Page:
Exotic fish found for first time
ASHLAND, Wis. - Ice fishing in Chequamegon Bay last winter,
Travis Nye of Ashland hooked a white perch -- the first
one officially documented in the bay -- and set a new
state record, too.
Before Nye's catch, the presence of the exotic fish in
Lake Superior had been confirmed only at the Duluth-Superior
harbor, where it was found in 1986, fishery experts say.
Alan Niebur, a state Department of Natural Resources
regional supervisor, said fishery experts suspect the
white perch -- big enough at 10 5/8 inches and 13.2 ounces
for a state record -- got into the bay through the ballasts
of ships, although migration from elsewhere can't be ruled
Unloaded freighters ensure stability in the ocean by
sucking up water for weight, and then the boats often
release the water, which sometimes carries exotic species,
White perch are not native to the Lake Superior region,
and are found primarily along the north Atlantic coast
near Massachusetts, Maine and Delaware. The fish were
first found in the Great Lakes in 1950, and scientists
theorize the fish moved through the lakes via canals.
Steve Schram, a DNR fisheries biologist, said other exotic
species found in Chequamegon Bay, like the Eurasian ruffe
and spiny water flea, also likely arrived because of ballast
"The problem with all these exotics is we don't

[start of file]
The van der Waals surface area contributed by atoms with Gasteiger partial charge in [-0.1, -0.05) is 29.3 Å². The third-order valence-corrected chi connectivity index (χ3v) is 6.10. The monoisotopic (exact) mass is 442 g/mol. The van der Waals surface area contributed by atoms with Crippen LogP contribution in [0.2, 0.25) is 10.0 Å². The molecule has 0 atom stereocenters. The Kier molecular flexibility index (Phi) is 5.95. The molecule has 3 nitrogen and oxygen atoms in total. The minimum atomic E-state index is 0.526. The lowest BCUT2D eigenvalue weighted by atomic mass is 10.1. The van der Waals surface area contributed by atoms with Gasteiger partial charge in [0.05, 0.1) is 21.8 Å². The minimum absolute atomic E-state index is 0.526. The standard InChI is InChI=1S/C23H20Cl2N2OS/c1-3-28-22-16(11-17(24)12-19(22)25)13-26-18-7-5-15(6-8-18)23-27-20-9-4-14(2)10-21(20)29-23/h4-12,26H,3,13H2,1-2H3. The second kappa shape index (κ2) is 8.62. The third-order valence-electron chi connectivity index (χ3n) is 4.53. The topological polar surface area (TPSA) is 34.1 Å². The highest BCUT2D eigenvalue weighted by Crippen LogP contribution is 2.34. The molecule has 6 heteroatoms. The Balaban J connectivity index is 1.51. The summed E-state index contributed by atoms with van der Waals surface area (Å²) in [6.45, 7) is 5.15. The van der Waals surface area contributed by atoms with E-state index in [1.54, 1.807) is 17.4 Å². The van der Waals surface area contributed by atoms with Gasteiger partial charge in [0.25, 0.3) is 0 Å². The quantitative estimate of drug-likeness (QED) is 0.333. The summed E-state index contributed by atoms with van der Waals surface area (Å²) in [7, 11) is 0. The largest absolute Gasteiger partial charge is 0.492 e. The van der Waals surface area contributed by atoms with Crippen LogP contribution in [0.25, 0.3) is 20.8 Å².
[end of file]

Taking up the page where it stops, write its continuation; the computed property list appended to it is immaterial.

know their long-term ecological consequences," Schram
said. "It may take decades before we start to see
consequences from their introductions."
White perch eat minnows and fish eggs of walleye, white
bass, yellow perch and possibly other species, according
to a publication of the Wisconsin Sea Grant program.
Scientists have blamed the white perch in contributing
to a decline in Lake Michigan's native yellow perch population.
Since their 1988 introduction into Lake Michigan, Niebur
said it's amazing how white perch have populated the warm,
shallow reaches of Green Bay's southern end. Hour-long
trawls of the bay turn up catches that are "almost
all white perch," he said.
The Lake Michigan population crash ended commercial fishing
for yellow perch in the mid-1990s and cut anglers' bag
limits to five per day.
In 1984, the U.S. Geological Survey found a fish in Chequamegon
Bay that one biologist identified as a white bass, but
another said was a white perch, said Gary Czypinski, a
U.S. Fish and Wildlife Service fishery expert.
That specimen was lost, leaving biologists with no way
to confirm the identifications, Czypinski said.